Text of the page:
When Soli Sorabjee planned to turn Karnataka’s Raj Bhavan into a jazz club
Soli Sorabjee was one of India’s most prominent men. A prominent jurist, who almost became governor of Karnataka, except that the government of the Center changed and the new one threw out this idea. It was sad. I can imagine our faithful Raj Bhavan swaying to the sounds of Duke Ellington. But I’m getting ahead of my story.
I first met Sorabjee in the mid-1970s. Niranjhan Jhaveri, the country’s biggest jazz fan at the time, had the idea of starting India’s first international jazz festival. . And of course he called upon Sorabjee and me to join him in this endeavor. Jazz Yatra it was called.
I lived in Calcutta, where I ran the advertising agency Lintas, but I went down to Bombay for our first meeting with Niru, because we knew Jhaveri. Sorabjee arrived from Delhi. Together, we decided to launch the jazz festival. Sorabjee agreed to use his relations with foreign embassies in Delhi to bring as many jazz greats as possible to India. Some of the biggest names in world jazz arrived – from 1978 it was a godsend for jazz fans nationwide.
I had decided to hold an international jazz festival in parallel in Calcutta. Bengal was then ruled by the Communist Party of India (Marxist). I met Chief Minister Jyoti Basu, a full-fledged Renaissance man, through mutual friends, sold him the idea of an international festival in a city that, more than ever to l epoch needed to be written positively in the international press.
Basu instructed his Minister of Culture to introduce me to the consulates of Poland, Hungary and Russia, Eastern bloc countries which had flourishing jazz movements. I had their groups for free; the Poles brought an entire plane with three groups – a trio, a quintet and a big band – and all the sound equipment we would need for the festival, which was held on the lawns of St. Paul’s Cathedral.
So I got in touch with Sorabjee again, I convinced him to convince Niru Jhaveri to exchange bands with me and send me some of his for our festival in Calcutta. It was not easy. Jhaveri was reluctant to send me ten famous bands in exchange for five strangers from the Red Countries, but Sorabjee was all for it. A true jazz fan, he was deeply interested in spreading the faith.
There were three or four Jazz Yatras and as many Calcutta Jazz festivals over the following years. Then I moved to the Far East to run my business activities in Indonesia and Malaysia. My relationship with Sorabjee has become a stain in the rearview mirror; there was no email or WhatsApp at the time.
But when I returned to India and decided to settle in Bangalore in 1994, I met him again. He had an apartment in Bangalore not far from mine, and we met at a mutual friend’s place, Ranga Bedi, and that’s where our friendship really started. It was a friendship that never ended.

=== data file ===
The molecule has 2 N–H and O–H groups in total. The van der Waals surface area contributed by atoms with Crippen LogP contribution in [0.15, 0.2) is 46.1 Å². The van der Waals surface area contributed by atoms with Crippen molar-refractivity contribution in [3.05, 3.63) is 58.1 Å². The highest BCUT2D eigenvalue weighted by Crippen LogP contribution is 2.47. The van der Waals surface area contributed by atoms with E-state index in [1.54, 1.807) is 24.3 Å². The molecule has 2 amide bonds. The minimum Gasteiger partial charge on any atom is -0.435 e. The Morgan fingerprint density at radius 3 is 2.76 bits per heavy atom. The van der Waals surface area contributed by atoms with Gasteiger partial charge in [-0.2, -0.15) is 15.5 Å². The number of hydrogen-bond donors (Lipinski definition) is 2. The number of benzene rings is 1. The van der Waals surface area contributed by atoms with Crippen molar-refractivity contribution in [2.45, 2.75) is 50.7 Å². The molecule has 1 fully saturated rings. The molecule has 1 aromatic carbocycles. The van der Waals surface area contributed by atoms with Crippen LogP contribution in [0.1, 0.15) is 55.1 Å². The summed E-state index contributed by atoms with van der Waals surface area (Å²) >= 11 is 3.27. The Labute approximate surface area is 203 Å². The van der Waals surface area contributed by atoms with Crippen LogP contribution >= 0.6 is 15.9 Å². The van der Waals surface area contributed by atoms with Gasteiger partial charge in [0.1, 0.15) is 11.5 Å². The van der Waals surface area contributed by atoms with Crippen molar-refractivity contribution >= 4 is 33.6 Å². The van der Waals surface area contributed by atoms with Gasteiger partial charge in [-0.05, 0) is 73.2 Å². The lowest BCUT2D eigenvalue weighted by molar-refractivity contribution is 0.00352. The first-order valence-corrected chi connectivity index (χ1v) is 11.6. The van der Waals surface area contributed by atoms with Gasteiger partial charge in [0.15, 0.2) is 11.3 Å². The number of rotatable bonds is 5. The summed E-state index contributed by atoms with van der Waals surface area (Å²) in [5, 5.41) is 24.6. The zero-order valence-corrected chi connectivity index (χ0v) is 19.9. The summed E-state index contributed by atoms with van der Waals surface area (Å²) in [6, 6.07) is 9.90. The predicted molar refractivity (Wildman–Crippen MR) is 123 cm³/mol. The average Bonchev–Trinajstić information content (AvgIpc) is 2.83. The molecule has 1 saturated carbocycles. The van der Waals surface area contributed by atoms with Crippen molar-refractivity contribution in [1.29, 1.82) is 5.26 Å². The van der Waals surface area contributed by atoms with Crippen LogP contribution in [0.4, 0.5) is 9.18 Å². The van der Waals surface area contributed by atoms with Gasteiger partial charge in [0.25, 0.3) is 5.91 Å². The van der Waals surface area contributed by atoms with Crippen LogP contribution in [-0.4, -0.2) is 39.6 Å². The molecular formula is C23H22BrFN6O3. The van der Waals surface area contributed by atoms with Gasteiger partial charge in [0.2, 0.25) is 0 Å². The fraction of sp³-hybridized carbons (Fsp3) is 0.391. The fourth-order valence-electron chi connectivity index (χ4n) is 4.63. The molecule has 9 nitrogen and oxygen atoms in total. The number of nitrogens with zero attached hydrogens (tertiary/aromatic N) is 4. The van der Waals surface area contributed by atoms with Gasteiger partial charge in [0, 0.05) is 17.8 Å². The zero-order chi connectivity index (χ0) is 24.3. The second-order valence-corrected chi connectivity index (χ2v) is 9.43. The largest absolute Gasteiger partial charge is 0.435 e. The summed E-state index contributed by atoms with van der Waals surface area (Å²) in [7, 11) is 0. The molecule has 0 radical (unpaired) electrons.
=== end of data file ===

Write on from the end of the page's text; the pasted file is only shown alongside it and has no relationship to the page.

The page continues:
Sorabjee came to Bangalore every few months and we always spent evenings together at my house listening to my jazz CDs. Sorabjee’s love for jazz began during his school years, as did mine. Rooted as we were in what was called contemporary jazz in the 1950s, neither of us were fans of the newfangled jazz fusion that had invaded the genre. We listened to the greats like Miles Davis, John Coltrane, Dizzy Gillespie and Duke Ellington.
One day, to my great joy, the Bangalore newspapers reported that the central government had decided to appoint Sorabjee as governor of Karnataka. I called him immediately, and his immediate response was that he was eager to get his hands on my collection of a thousand and more jazz CDs. When I told him that Raj Bhavan was only a hundred yards from my house, he typically started planning jazz listening sessions at the Raj Bhavan himself.
Unfortunately, this was not the case. The government changed, the new one wanted nothing to do with Soli Sorabjee and Raj Bhavan from Bangalore lost the opportunity to transform into a jazz club.
As Sorabjee got older, his visits to Bangalore became less and less. We kept in touch via email and occasionally chatted by phone. Last month on March 9, his 91st birthday, when I called to wish him his wife Zena asked me to keep it brief as he was getting forgetful and couldn’t hold long conversations. He looked tired and frail, but happy to hear me.
It was the last time we spoke. Now he’s gone and I look back with sad nostalgia at one of the great friendships of my 78-year life. Rest in peace, dear Soli, dear friend. Hope we will be together again someday, alongside Miles and Coltrane and Dizzy and the Duke and all those greats that have brought us together over the years.
Jazz musician Stanley Pinto worked in advertising.